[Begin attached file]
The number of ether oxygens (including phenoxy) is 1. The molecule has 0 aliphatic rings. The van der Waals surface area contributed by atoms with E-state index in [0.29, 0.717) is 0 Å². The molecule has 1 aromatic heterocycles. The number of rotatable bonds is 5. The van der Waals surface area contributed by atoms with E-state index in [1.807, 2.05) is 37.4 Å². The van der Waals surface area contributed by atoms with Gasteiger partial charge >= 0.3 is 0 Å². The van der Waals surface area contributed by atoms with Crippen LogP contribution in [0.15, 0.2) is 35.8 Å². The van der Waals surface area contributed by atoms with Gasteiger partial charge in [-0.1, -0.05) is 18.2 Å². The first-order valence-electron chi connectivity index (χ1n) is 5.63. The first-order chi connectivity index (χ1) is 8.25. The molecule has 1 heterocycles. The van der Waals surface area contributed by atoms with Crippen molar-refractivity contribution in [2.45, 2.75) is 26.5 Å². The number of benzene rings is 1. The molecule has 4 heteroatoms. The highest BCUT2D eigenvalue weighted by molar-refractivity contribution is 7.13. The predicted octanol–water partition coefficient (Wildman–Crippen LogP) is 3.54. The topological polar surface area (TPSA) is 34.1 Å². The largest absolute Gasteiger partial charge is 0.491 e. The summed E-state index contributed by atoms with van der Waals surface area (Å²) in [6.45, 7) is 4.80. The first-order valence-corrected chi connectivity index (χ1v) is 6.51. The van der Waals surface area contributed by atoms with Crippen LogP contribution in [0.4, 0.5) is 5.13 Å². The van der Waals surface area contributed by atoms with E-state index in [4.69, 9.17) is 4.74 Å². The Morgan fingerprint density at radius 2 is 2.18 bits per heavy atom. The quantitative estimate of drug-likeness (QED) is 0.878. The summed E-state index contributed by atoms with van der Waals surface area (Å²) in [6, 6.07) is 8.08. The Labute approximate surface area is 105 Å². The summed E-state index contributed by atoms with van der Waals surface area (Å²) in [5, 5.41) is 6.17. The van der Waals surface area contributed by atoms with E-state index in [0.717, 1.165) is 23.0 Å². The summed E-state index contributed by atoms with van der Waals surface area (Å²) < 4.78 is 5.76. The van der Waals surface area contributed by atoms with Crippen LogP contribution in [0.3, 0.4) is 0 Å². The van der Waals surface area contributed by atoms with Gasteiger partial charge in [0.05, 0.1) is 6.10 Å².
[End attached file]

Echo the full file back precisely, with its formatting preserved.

The number of ether oxygens (including phenoxy) is 1. The molecule has 0 aliphatic rings. The van der Waals surface area contributed by atoms with E-state index in [0.29, 0.717) is 0 Å². The molecule has 1 aromatic heterocycles. The number of rotatable bonds is 5. The van der Waals surface area contributed by atoms with E-state index in [1.807, 2.05) is 37.4 Å². The van der Waals surface area contributed by atoms with Gasteiger partial charge >= 0.3 is 0 Å². The van der Waals surface area contributed by atoms with Crippen LogP contribution in [0.15, 0.2) is 35.8 Å². The van der Waals surface area contributed by atoms with Gasteiger partial charge in [-0.1, -0.05) is 18.2 Å². The first-order valence-electron chi connectivity index (χ1n) is 5.63. The first-order chi connectivity index (χ1) is 8.25. The molecule has 1 heterocycles. The van der Waals surface area contributed by atoms with Crippen molar-refractivity contribution in [2.45, 2.75) is 26.5 Å². The number of benzene rings is 1. The molecule has 4 heteroatoms. The highest BCUT2D eigenvalue weighted by molar-refractivity contribution is 7.13. The predicted octanol–water partition coefficient (Wildman–Crippen LogP) is 3.54. The topological polar surface area (TPSA) is 34.1 Å². The largest absolute Gasteiger partial charge is 0.491 e. The summed E-state index contributed by atoms with van der Waals surface area (Å²) in [6.45, 7) is 4.80. The first-order valence-corrected chi connectivity index (χ1v) is 6.51. The van der Waals surface area contributed by atoms with Crippen LogP contribution in [0.4, 0.5) is 5.13 Å². The van der Waals surface area contributed by atoms with E-state index in [4.69, 9.17) is 4.74 Å². The Morgan fingerprint density at radius 2 is 2.18 bits per heavy atom. The quantitative estimate of drug-likeness (QED) is 0.878. The summed E-state index contributed by atoms with van der Waals surface area (Å²) in [6, 6.07) is 8.08. The Labute approximate surface area is 105 Å². The summed E-state index contributed by atoms with van der Waals surface area (Å²) in [5, 5.41) is 6.17. The van der Waals surface area contributed by atoms with E-state index in [0.717, 1.165) is 23.0 Å². The summed E-state index contributed by atoms with van der Waals surface area (Å²) < 4.78 is 5.76. The van der Waals surface area contributed by atoms with Crippen LogP contribution in [0.3, 0.4) is 0 Å². The van der Waals surface area contributed by atoms with Gasteiger partial charge in [0.05, 0.1) is 6.10 Å².